Use your first three fingers to rest on the radial artery at the styloid process, with your right hand on the left wrist and your left hand on the right wrist. The first position is sometimes referred to as cun, or inch, and is on the wrist crease, just distal to the styloid process. The second position is called guan, or bar, and is right over the process; the third position, chi, or cubit, is just proximal to it. The pressure is fairly light at the superficial level, slightly deeper at the middle level, and just before the bone for the deepest level.
Pulse Position Correlations
It is common for the superficial and deep positions to be each associated with a meridian; there are three superficial and deep pulse positions on each hand, making a total of twelve pulse positions. Interestingly, the positions were described in the Nan Jing (Classic of Difficulties, written around the 2nd century CE) using six meridian terminology, such as Hand Taiyang and Hand Shaoyin for Small Intestine and Heart. This specifically relates to the meridians more than the organs - a distinction not normally made in English. That's why ABTs often use this pulse map, compared to later ones commonly used by herbalists.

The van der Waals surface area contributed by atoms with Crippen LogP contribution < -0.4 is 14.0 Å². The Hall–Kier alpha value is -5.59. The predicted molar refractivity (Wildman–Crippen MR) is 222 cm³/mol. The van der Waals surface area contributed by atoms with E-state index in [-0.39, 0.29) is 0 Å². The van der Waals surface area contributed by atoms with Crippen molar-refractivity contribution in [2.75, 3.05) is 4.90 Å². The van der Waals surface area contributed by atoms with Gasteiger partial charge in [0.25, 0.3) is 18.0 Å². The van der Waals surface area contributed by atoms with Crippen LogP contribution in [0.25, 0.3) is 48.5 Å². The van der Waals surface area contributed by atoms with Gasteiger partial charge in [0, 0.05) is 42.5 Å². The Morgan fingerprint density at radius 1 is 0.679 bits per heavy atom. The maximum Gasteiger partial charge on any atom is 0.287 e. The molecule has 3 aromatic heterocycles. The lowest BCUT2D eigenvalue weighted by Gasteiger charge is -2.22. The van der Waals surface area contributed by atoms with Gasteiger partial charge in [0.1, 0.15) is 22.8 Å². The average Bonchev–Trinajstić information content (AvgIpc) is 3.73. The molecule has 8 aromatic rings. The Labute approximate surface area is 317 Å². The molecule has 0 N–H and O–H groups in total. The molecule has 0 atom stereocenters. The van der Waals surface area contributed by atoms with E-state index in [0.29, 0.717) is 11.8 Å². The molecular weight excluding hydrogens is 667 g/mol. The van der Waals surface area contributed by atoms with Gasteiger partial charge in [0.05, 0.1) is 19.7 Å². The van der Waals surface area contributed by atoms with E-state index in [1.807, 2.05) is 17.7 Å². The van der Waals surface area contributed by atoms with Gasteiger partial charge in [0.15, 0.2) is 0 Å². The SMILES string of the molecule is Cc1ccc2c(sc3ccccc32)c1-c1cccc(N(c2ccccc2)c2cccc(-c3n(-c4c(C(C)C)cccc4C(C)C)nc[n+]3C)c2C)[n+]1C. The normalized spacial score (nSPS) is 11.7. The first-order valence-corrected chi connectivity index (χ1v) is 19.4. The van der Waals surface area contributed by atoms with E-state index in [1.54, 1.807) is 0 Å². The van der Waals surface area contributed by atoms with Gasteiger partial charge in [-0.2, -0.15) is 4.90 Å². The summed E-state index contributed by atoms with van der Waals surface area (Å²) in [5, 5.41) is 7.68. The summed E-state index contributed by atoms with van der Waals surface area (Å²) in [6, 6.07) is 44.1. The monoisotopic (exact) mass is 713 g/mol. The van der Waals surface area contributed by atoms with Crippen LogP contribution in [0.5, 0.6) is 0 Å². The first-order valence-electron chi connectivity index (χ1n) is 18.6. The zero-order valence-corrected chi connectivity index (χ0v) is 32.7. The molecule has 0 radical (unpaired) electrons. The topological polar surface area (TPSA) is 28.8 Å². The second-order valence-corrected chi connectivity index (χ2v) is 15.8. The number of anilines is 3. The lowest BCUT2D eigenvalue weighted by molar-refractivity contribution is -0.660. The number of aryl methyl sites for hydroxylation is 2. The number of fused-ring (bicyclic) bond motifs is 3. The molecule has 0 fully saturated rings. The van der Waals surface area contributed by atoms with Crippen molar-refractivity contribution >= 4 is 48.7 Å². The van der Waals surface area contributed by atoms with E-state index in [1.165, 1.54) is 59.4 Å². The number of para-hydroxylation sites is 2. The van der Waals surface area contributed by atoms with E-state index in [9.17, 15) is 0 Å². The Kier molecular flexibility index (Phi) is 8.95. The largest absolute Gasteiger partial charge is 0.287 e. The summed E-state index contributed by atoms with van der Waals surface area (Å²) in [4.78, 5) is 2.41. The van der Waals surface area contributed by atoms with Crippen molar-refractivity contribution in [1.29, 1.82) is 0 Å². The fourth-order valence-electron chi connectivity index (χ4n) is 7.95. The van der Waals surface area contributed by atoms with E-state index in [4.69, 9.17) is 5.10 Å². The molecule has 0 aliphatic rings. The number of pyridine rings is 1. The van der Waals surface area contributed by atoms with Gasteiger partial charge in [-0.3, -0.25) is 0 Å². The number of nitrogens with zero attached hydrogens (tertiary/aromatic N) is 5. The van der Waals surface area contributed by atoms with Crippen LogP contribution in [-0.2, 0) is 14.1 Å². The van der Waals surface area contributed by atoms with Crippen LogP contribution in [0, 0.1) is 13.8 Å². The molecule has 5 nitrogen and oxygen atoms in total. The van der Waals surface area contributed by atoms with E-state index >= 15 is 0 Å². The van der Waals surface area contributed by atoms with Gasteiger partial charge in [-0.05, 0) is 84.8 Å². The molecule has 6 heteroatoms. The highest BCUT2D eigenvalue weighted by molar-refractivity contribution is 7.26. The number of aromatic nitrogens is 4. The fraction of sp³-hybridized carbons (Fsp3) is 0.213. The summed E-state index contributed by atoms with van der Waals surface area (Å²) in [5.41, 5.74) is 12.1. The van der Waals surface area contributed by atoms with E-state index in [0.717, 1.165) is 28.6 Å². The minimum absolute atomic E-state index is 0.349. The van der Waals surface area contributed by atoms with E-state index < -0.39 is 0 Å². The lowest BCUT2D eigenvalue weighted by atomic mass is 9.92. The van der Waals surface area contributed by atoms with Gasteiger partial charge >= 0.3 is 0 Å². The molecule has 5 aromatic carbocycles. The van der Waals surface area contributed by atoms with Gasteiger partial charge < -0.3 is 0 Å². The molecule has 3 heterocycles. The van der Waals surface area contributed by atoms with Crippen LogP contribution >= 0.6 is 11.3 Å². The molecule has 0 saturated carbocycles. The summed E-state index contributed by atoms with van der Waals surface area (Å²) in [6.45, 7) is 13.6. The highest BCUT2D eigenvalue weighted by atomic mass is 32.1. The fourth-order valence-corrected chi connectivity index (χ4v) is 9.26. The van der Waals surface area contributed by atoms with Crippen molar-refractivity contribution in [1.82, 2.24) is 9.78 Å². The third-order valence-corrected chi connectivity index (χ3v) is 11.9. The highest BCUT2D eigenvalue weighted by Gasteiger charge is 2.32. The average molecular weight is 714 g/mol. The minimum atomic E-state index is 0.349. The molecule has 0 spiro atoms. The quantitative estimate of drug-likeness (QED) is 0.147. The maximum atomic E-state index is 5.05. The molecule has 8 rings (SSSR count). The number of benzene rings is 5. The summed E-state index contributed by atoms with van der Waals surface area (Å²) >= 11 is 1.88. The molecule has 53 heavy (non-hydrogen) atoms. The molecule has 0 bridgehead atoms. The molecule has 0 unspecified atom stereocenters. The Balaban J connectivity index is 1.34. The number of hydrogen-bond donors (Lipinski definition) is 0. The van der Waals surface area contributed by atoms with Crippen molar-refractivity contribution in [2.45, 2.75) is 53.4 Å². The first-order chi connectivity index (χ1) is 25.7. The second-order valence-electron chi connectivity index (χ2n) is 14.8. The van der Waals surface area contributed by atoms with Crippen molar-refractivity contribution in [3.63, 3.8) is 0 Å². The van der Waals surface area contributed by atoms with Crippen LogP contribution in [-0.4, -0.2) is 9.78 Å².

The Nan Jing used and developed the Five Element theory more than other Chinese medicine texts, and you may notice those correlations within the positions. The elements associated with the positions on the left hand control or act on the positions on the right. Fire (SI/H) controls Metal (LI/Lu); Wood (GB/Li) controls Earth (St/Sp); and Water (Bl/Ki) controls Fire (TH/Pc). Thus, it is thought that the pulses on the left hand are stronger than the right, though often with people that are Blood-deficient, this is not the case.
Start taking the pulses using this map and write down how strong or weak the pulses are in each position. Group the pulses into the upper part of the body for the first position; the middle part of the body for the second position; and the lower part of the body for the third position. You will notice that the part of the body in which your client feels the most discomfort is the pulse that stands out as the most weak or strong, in relationship to the other pulses. You will refine this technique the more you practice!
Click here for previous articles by Barbra Esher, AOBTA CI. Dipl. ABT & Ac. (NCCAOM), LAc.